Please feel free to reach out with any questions or comments.


He Did It!

About 2 months ago, Bryson and I were having breakfast at our favorite local spot, Cherry Street Cafe, chit-chatting as we often do about tech and such. I had been struggling with coming up with new ideas about something he and I could do together (some new project or hobby), so on the ride home I asked him to come up with something.

About a week later he came to me and said, “Dad, I have an idea. A 3D printer.”

We had toyed with this idea before, but at that time prices were far outside of anything I was willing to spend. Back then I had told him, “We’ll wait because you know how tech works – when it first comes out it can be expensive. But as it catches on, prices will drop and a lot of the bugs will be worked out with the process.” He had remembered this conversation over the years, and during this week in question, he had combed the internet looking for value priced units, (but not cheap, as I’ve taught our children to be careful about buying things that are priced too low since you simply get what you pay for) and watching more review videos than I care to imagine!

I gave it a little thought, then replied, “Ok – what do you have in mind?”

“Come here. I have it pulled up on the office computer”, he said.

What he had found was the Comgrow Creality Ender 3 Pro 3D Printer. He also proceeded to show me a great, honest review video and then pitched his proposal –

“I’ll save up half and you cover the other half.”

Shook hands, and we had a deal!

For the weeks to follow, he worked and saved – asking for extra chores to make some cash, saving every penny. Finally he came to me and proclaimed, “Well Dad, I’ve got my half!”

Fast forward to Friday, August 9th 2019, and it arrived – he did it!



Not only am I proud of him for his hard work, and focusing on his goal until completion, I’m also proud of his patience. As you can imagine, he was jumping out of his skin with excitement for he and I to get it assembled, but he patiently waited without complaining as I first had to build an add-on to our project bench in the basement for it to sit. But even that had to wait as I had a scheduled podcast interview before hand, as well as other weekend “busyness” such as his little bother’s football game, and a family dinner. But with each spare moment, we slowly but surely got it all together (about 1 1/2 hour total assembly time).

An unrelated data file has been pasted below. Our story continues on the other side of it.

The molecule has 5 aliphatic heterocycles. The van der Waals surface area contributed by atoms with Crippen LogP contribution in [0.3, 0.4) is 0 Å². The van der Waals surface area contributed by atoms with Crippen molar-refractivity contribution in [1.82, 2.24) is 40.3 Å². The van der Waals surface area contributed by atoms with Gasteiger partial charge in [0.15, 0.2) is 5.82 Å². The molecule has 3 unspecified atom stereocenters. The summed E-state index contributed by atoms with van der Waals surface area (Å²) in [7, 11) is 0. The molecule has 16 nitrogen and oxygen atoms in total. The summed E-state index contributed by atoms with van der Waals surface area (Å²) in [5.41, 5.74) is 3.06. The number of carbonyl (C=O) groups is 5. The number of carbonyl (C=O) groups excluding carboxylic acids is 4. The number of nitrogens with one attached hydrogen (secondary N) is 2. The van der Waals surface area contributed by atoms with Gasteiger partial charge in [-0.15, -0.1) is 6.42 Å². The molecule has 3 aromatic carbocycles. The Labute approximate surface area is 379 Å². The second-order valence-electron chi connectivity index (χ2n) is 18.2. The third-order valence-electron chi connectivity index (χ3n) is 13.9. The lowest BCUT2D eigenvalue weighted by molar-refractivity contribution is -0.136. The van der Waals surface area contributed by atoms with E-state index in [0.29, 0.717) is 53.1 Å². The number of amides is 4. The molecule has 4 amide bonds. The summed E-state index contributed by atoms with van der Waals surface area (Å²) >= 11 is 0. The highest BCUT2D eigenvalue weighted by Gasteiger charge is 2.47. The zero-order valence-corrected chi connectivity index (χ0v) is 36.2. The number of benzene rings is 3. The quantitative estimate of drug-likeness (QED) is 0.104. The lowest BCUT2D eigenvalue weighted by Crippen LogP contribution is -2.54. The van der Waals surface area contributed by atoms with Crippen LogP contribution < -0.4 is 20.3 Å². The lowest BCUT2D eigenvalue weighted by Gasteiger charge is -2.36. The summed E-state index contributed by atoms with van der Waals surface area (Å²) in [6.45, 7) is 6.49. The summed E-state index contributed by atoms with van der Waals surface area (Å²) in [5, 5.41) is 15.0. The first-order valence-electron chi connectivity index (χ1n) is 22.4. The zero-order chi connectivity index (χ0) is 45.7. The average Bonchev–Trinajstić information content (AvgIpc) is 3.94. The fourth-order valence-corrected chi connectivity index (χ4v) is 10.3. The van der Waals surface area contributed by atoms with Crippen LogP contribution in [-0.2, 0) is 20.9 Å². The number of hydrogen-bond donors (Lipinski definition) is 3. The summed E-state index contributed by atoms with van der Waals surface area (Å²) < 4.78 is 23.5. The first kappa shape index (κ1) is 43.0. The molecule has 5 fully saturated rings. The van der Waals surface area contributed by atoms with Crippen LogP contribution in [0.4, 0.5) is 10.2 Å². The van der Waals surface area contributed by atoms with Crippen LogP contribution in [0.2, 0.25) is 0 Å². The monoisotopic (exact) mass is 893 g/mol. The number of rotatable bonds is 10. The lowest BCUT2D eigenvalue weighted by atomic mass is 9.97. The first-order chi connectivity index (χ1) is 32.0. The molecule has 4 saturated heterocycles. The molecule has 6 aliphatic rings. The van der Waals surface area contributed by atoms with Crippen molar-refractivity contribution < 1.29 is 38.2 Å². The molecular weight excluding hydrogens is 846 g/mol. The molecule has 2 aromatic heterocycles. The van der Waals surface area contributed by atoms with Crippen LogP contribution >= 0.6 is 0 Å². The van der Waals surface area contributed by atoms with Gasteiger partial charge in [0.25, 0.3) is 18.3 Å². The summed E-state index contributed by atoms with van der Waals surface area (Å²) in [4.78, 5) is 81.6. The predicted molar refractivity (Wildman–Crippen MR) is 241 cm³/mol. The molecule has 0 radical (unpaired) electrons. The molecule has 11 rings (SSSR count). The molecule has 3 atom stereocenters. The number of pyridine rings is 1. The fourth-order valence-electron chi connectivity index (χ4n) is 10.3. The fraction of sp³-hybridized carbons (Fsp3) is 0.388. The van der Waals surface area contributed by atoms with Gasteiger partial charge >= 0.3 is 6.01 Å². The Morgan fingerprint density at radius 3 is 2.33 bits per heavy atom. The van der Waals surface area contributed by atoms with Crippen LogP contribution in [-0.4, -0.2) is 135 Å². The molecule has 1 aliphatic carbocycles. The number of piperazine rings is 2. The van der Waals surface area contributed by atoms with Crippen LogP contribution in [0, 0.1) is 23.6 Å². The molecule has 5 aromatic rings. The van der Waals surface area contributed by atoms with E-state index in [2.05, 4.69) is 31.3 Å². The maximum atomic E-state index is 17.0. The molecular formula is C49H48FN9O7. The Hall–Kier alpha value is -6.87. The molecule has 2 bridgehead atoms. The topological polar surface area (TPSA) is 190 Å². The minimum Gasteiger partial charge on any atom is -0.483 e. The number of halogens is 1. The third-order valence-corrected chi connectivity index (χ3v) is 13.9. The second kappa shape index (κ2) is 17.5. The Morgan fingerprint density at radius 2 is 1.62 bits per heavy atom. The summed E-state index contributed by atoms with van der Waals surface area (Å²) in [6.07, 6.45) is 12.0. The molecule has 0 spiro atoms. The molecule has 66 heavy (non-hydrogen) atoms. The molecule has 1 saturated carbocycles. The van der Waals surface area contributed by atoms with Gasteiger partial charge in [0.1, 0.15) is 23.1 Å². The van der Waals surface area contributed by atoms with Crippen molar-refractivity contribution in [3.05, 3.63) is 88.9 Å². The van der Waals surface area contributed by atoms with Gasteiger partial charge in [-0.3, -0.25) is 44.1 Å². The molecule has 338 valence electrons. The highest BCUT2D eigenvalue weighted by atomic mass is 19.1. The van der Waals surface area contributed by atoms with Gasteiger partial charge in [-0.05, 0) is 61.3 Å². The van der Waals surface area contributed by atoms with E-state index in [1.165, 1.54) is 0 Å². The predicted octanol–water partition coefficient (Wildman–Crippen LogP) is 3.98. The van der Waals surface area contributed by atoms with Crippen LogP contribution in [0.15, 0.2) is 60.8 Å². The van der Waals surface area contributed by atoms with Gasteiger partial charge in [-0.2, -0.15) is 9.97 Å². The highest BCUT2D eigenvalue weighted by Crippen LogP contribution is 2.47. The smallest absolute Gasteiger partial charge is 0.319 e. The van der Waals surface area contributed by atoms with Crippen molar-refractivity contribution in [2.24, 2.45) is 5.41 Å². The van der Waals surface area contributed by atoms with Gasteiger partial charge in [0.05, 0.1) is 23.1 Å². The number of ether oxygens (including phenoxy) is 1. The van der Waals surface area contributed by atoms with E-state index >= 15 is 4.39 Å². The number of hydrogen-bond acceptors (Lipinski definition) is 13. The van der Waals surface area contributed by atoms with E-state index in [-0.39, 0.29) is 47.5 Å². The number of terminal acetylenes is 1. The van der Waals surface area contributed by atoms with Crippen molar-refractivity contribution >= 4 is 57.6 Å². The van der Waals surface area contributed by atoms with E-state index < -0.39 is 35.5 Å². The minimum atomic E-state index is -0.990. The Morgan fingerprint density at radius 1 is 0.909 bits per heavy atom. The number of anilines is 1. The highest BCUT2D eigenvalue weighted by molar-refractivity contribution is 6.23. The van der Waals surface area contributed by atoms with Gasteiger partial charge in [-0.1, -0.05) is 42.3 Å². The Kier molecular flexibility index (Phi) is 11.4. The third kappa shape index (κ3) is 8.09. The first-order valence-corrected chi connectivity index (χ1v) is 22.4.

To top it off, he knows much more about it than I do. Once assembled, he told me about “bed leveling” – I had no clue, but turns out this must be done before we can start our first project.

Good job, Bryson!




Google Pulls Some Reverse Psychology

Only a day ago, photos leaked of what was reported to be renderings of Google’s new Pixel 4 phone. Instead of riding out the storm, and let the leaks cascade day after day, leading up to the official press announcement, Google decided to pull a fast one on its Made By Google Twitter account:



Thus, unlike leaks of yesteryear (who can forget the leak storm for the Pixel 3 that eventually lead to rumors that Google was actually behind it all), Google has decided to turn the Leaker Community on its ear!

I for one am glad to see this, because I’m personally sick of Leak Media.

Happy Anniversary, www


30 years later, and how are we doing? On one hand, it would seem the web shrunk the world and has connected us to cultures we could never have imaged being connected to before. We can communicate with others almost anywhere for free. We can see the wonders of the world that we may have never had the opportunity to see before. We can work in collaboration with those who are hundreds, or even thousands, of miles away. We can indulge in things we love to create like never before. Education on nearly every conceivable topic or skill can be reached by almost anyone in the world. Commerce and trade can move at the blink of an eye.

But on the other hand, it can seem that it has driven us further apart. Privacy Advocates are literally pulling their hair out as they come to the realization that many of us have known for some time now – traditional “privacy” is basically nonexistent. Once you click, share, view, shop, download or upload, literally all bets are off in regards to privacy. Criminals of all walks of life have found new and dangerous dark places to hide, while remaining cloaked in anonymity. Tyrannical leaders have yet another, more powerful tool to feed propaganda to their people while simultaneously cutting them off from the rest of the world. Bullying and hatred have evolved in ways that no one could have imagined before.

But ultimately, like most things in life, the internet can be what you make it for yourself – good or bad. Simply put, wherever your focus is, the internet has countless open paths to lead you to conclusions of knowledge or belief. The choice is yours.

Happy 30th Anniversary, World Wide Web!


This Is Why We Can’t Have Nice Things

I have been following a story that broke about a week ago via sources like arsTECHNICA, in which it was reported that big names like Disney and Epic Games (creators of Fortnite) had pulled all advertising from YouTube.

When I first heard that Disney had done so, I immediately thought this was in relation to them pulling their content off of Netflix pending the launch of their own new streaming service. But the actual reason turned out to be far more disturbing.